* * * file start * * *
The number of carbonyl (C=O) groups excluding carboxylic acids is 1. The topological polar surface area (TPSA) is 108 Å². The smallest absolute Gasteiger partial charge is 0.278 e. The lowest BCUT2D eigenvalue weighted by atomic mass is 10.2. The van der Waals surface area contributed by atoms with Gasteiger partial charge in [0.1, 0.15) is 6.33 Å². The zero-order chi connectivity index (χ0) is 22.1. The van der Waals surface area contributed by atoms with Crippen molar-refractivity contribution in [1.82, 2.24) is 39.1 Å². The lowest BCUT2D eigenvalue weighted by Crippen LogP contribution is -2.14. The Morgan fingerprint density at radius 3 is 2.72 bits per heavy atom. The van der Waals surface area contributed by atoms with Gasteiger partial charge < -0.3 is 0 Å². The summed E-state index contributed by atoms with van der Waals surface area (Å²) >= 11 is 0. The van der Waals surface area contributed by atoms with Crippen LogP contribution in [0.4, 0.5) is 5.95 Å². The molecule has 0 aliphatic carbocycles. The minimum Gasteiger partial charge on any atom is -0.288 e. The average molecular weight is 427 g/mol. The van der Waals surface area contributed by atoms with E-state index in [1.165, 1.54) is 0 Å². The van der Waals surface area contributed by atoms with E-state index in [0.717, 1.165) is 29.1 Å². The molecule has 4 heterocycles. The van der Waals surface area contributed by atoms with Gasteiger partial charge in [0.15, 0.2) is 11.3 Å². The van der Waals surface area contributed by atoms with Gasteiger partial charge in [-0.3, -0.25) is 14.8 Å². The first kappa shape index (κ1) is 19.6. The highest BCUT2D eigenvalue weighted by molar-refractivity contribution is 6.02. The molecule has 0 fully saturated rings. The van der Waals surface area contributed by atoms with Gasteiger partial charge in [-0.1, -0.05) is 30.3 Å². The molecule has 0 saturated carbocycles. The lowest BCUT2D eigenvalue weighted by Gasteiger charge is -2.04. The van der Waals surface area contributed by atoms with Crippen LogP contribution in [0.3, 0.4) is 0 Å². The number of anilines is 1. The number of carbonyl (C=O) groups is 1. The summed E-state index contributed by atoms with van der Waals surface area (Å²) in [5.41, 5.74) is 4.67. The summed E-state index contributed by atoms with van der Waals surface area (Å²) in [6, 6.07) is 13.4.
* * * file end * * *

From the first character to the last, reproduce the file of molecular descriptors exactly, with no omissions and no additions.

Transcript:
The number of carbonyl (C=O) groups excluding carboxylic acids is 1. The topological polar surface area (TPSA) is 108 Å². The smallest absolute Gasteiger partial charge is 0.278 e. The lowest BCUT2D eigenvalue weighted by atomic mass is 10.2. The van der Waals surface area contributed by atoms with Gasteiger partial charge in [0.1, 0.15) is 6.33 Å². The zero-order chi connectivity index (χ0) is 22.1. The van der Waals surface area contributed by atoms with Crippen molar-refractivity contribution in [1.82, 2.24) is 39.1 Å². The lowest BCUT2D eigenvalue weighted by Crippen LogP contribution is -2.14. The Morgan fingerprint density at radius 3 is 2.72 bits per heavy atom. The van der Waals surface area contributed by atoms with Gasteiger partial charge < -0.3 is 0 Å². The summed E-state index contributed by atoms with van der Waals surface area (Å²) >= 11 is 0. The van der Waals surface area contributed by atoms with Crippen LogP contribution in [0.4, 0.5) is 5.95 Å². The molecule has 0 aliphatic carbocycles. The minimum Gasteiger partial charge on any atom is -0.288 e. The average molecular weight is 427 g/mol. The van der Waals surface area contributed by atoms with E-state index in [1.165, 1.54) is 0 Å². The van der Waals surface area contributed by atoms with E-state index in [0.717, 1.165) is 29.1 Å². The molecule has 4 heterocycles. The van der Waals surface area contributed by atoms with Gasteiger partial charge in [0.15, 0.2) is 11.3 Å². The van der Waals surface area contributed by atoms with Gasteiger partial charge in [-0.3, -0.25) is 14.8 Å². The first kappa shape index (κ1) is 19.6. The highest BCUT2D eigenvalue weighted by molar-refractivity contribution is 6.02. The molecule has 0 fully saturated rings. The van der Waals surface area contributed by atoms with Gasteiger partial charge in [-0.1, -0.05) is 30.3 Å². The molecule has 0 saturated carbocycles. The lowest BCUT2D eigenvalue weighted by Gasteiger charge is -2.04. The van der Waals surface area contributed by atoms with Crippen LogP contribution in [0.3, 0.4) is 0 Å². The number of anilines is 1. The number of carbonyl (C=O) groups is 1. The summed E-state index contributed by atoms with van der Waals surface area (Å²) in [5.41, 5.74) is 4.67. The summed E-state index contributed by atoms with van der Waals surface area (Å²) in [6, 6.07) is 13.4.